The South African Reserve Bank's mission is to protect the value of the rand by combating inflation. Inflation is a process of continuous increase in the prices of most goods and services in a country. This does not necessarily mean that all prices increase. There may be some exceptions, such as computer prices which have actually declined in recent years. Inflation can therefore be described as a persistent, general increase in prices.
How inflation is measured
Inflation is measured by defining a basket of goods and services used by a "typical" consumer and then keeping track of the cost of that basket. In the twelve months up to January 2007, the cost of that basket rose by 6 per cent. This increase of 6 per cent in the so-called consumer price index is referred to as the inflation rate.
Why inflation is bad
Inflation is regarded as a bad process because it leads to distortions and problems in an economy. Here is a short list of some of the key disadvantages of inflation:
Losses to savers: if you save your money by hoarding cash, inflation erodes the purchasing power of the amount saved. For instance, R100 put underneath a mattress ten years ago can now purchase only one third of the goods and services that it could have done in 1987. Even if you save in the form of savings deposits which pay interest, the interest may not be enough to compensate you in full for inflation. This also applies to pension planning, where people may, for example, save for a pension during their entire working life, just to find at the end of their career that their savings have been eroded by inflation.
Losses to people with fixed incomes: people with fixed incomes (such as the interest on a fixed deposit, or a fixed salary) find that the purchasing power of their income diminishes over time. The wealthy, by contrast, can usually partly protect themselves against inflation by investing in assets, such as shares or property, which increase in value during periods of inflation. Inflation therefore leads to an increase in the disparity between the wealth of the "haves" and the "have-nots".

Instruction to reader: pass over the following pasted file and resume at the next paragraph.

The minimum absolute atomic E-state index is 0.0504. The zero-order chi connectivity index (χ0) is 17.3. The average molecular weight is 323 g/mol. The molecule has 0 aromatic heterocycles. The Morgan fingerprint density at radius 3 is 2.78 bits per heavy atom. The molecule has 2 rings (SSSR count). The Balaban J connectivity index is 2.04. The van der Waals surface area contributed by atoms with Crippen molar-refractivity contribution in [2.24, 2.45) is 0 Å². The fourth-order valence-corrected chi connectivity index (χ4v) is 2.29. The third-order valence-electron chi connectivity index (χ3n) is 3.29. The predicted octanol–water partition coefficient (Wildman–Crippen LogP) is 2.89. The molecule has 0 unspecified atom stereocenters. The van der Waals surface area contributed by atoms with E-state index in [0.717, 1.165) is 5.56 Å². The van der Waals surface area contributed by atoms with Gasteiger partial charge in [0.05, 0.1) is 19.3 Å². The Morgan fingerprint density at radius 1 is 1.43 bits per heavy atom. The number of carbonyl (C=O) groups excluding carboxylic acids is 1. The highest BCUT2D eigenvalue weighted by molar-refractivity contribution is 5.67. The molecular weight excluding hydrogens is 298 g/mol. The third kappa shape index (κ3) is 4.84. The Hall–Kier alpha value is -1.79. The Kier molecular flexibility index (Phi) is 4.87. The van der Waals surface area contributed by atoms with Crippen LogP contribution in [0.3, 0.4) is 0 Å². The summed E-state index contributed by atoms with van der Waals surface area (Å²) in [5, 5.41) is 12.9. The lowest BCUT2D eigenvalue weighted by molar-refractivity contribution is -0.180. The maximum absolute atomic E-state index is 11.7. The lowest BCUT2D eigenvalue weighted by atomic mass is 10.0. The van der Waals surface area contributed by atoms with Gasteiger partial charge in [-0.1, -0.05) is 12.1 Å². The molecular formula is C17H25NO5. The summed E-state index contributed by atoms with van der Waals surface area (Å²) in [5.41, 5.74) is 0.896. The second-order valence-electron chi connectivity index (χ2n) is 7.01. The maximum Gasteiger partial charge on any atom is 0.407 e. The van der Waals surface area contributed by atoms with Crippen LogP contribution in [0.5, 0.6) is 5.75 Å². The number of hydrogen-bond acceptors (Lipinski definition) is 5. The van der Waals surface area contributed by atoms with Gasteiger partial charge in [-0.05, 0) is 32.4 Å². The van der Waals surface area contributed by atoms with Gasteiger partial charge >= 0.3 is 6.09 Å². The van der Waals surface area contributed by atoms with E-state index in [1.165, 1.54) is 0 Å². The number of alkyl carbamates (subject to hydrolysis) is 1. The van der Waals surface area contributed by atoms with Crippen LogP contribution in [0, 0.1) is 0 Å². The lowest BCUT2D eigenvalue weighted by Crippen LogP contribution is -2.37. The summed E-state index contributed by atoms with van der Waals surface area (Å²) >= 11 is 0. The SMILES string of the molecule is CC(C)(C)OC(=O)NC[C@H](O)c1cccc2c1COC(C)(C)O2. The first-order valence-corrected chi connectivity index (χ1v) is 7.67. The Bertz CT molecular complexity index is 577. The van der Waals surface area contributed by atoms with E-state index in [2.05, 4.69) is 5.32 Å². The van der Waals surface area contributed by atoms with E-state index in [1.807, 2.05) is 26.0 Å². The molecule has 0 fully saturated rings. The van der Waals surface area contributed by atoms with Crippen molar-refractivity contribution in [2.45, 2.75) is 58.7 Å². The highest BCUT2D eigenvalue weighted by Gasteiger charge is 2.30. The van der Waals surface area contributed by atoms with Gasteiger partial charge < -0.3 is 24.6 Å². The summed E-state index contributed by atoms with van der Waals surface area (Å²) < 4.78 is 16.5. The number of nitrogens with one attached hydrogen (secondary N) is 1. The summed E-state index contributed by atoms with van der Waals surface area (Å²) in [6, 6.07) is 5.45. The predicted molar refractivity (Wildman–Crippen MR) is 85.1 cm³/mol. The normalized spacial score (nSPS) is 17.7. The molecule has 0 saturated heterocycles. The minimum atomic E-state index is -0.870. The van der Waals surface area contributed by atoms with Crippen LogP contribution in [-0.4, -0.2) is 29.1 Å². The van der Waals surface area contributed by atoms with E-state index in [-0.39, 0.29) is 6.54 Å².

Losses to taxpayers: if your salary increases in line with inflation, and no adjustments are made to income tax, you will shift into a higher tax bracket and end up paying a larger share of your salary to the tax office. This means that government gains control over an increasing proportion of society's resources without formally getting the approval of Parliament to raise taxes.
Reduced attention to productivity: higher productivity is an important sustainable way of improving the overall standard of living in a country. In the absence of inflation, wage negotiations are focused on proper compensation to employees in accordance with improvements in their productivity. With high inflation, salary or wage increases consist overwhelmingly of compensation for inflation, and productivity issues become less important and may be neglected.
Heightened tension and social disruption: a society plagued by high inflation devotes more energy to redistributive issues, in which case each person or group perpetually tries to gain or regain a better price, wage or position. This destroys the fabric of society in a wider sense than simply through its impact on the production of goods and services.
Quite a few people claim that inflation is not bad; they argue that higher inflation will stimulate economic growth. But the South African Reserve Banks believes that these claims are false.
It is quite easy and inexpensive to print more money, thereby boosting inflation; even the poorest countries could do that. If this were the way to achieve economic prosperity, no poor countries would remain on earth. If money is printed to stimulate the economy it may work for a short period of time, but people will soon realise what is going on and instead of producing more they would simply start to increase prices and wages much more rapidly. In the end, the country would face high inflation with all the destructive and distortive effects outlined above, and would be certainly left with a weaker economy.
The South African Reserve Bank, like central banks in most countries, is therefore strongly opposed to inflation, and uses its monetary policy to combat it. Such policy action is conducive for continued economic growth, prosperity and a fair distribution of income and wealth.
Low inflation and a stable financial environment are indeed prerequisites for the achievement of these objectives on a sustainable basis.
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